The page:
Murg Tawa is a Punjabi specialty, often seen in the northern parts of India at road side where vendors thump their large ladles on super large griddles stir frying the chicken, throwing about the spices in gay abandon, tossing around the roomali rotis and eventually creating a spectacle. Because it’s mostly available at Dhabas and roadside, it boasts of the rawness of spices and awesomeness of Punjabi hospitality and love. It is a dish that is judged every passing day, and many a vendor thrive or strive creating the magic. It is also known as Taka-Tak for the sounds created during cooking. Thus re-creating that magic is not an easy task, but Kulcha King almost manages to give justice to the famed dish. The Keema Kulchas are a weakling compared to the Aloo Kulchas, but the accompanying curry served with Keema Kulchas is another specialty dish in the making, just needs to be promoted more.
For desserts, their Phirni is an all time favourite. We tried Moong Dal Halwa, which is an absolute delight, brimming with graininess which is a must in that. It wasn’t overtly sweet, neither it reeked of Ghee. Perfect for winter nights. The Gulab Jamun is extra soft, which is a rarity and a feat! Though I found the flavour of oil dominating the sweetness of sugar syrup.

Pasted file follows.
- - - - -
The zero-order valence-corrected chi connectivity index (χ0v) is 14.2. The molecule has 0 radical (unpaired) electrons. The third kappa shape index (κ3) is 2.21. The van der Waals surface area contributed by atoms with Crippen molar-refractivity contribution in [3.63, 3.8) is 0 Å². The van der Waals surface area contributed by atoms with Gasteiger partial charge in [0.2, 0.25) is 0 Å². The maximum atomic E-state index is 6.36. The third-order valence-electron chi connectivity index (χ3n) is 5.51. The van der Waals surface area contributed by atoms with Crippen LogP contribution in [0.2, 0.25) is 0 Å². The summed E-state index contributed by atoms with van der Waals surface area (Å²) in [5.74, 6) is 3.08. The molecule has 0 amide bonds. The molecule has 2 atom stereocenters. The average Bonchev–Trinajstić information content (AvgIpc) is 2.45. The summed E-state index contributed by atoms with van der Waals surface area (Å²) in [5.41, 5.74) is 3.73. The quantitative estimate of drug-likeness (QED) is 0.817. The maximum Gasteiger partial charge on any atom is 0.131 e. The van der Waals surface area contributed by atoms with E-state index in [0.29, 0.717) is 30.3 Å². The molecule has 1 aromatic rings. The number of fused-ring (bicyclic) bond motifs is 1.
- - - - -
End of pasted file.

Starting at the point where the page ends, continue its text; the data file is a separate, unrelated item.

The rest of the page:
Kulcha King is a success story if you see their growth chart in Dubai. Within few years, they have come a long way with so many outlets opened, and many in the offing. And they don’t have a franchise model yet! One thing which they have started taking seriously is the decor. The Bur Dubai and Karama outlets were just rooms where people lined up to have good food and left. It was never about the whole experience. But now with the refurbished JLT outlet, they’ve created a Punjabi ambience, something to look around while the Kulchas get cooked (15-20mins remember?). There are knick knacks, muddy walls, a truck bonnet, lower seating etc. that are reminiscent of the Punjabi Dhabas. There are other Punjabi cuisine restaurants who have similar decor (Punjabi by Nature is quirky, Pind Da Dhaba is authentic, Patiala House is traditional), but they have focused more on the decor. Which is a good lesson to be learnt from Kulcha King…keep your core product perfect, rest everything is supplementary.